From biblical times, women have always been viewed as an afterthought, and yet their role in any culture demonstrates that they are the anchors of society. Unfortunately, they are always the first to suffer displacement when problems turn out to be opportunities. Instead of empowering, musha mukadzi also functions as a disempowering tool that relegates women as it purports to give them power while taking it away with the other hand. In many instances, the wife remains a ‘stooge’ of her husband whereas her husband’s leadership will continue on the hegemonic trajectory.


Competing interests

The authors declare that they have no financial or personal relationships that may have inappropriately influenced them in writing this article.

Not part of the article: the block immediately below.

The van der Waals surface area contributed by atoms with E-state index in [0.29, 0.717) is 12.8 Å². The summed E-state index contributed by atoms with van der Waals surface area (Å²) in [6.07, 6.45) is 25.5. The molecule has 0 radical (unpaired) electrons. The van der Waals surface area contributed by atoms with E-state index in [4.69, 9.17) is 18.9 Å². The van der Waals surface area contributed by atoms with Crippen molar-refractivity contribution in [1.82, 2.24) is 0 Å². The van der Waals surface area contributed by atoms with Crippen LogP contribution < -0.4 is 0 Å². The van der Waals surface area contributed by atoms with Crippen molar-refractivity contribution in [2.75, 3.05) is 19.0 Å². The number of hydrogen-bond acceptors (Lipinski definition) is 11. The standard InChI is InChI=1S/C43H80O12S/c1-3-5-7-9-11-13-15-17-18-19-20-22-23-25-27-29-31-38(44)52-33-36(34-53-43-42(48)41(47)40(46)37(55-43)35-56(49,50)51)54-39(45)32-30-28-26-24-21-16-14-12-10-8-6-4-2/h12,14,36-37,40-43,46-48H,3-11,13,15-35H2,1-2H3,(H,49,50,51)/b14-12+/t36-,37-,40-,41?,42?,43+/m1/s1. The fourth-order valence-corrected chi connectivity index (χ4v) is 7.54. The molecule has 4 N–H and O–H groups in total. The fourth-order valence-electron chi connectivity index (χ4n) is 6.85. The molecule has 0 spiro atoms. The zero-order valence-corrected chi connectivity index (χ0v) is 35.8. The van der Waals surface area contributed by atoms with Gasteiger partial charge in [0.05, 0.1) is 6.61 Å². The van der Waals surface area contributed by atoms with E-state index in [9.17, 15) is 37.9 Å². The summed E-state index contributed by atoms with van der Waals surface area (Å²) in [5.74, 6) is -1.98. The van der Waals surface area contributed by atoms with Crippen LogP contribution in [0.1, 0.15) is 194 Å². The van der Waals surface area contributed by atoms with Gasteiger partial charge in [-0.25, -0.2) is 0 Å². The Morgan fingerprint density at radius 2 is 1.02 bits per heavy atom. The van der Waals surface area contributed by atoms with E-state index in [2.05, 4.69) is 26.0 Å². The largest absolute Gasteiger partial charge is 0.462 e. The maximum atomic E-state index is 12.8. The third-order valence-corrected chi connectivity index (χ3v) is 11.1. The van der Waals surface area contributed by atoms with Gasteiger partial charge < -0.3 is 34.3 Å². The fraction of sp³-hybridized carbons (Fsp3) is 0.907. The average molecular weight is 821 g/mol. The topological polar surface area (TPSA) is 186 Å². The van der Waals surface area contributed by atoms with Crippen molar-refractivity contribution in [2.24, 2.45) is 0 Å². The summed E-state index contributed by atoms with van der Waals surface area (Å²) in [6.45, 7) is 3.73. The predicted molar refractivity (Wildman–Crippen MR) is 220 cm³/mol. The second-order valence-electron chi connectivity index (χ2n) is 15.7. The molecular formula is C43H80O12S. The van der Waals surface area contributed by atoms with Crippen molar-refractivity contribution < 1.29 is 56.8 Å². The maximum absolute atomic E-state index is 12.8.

Author’s contributions

M.M. is the sole author of this research article.

Ethical considerations

This article followed all ethical standards for research without direct contact with human or animal subjects.

Funding information

This research received no specific grant from any funding agency in the public, commercial or not-for profit sectors.

Data availability

Data sharing is not applicable to this article as no new data were created or analysed in this study.


The views and opinions expressed in this article are those of the author and do not necessarily reflect the official policy or position of any affiliated agency of the author, and the publisher.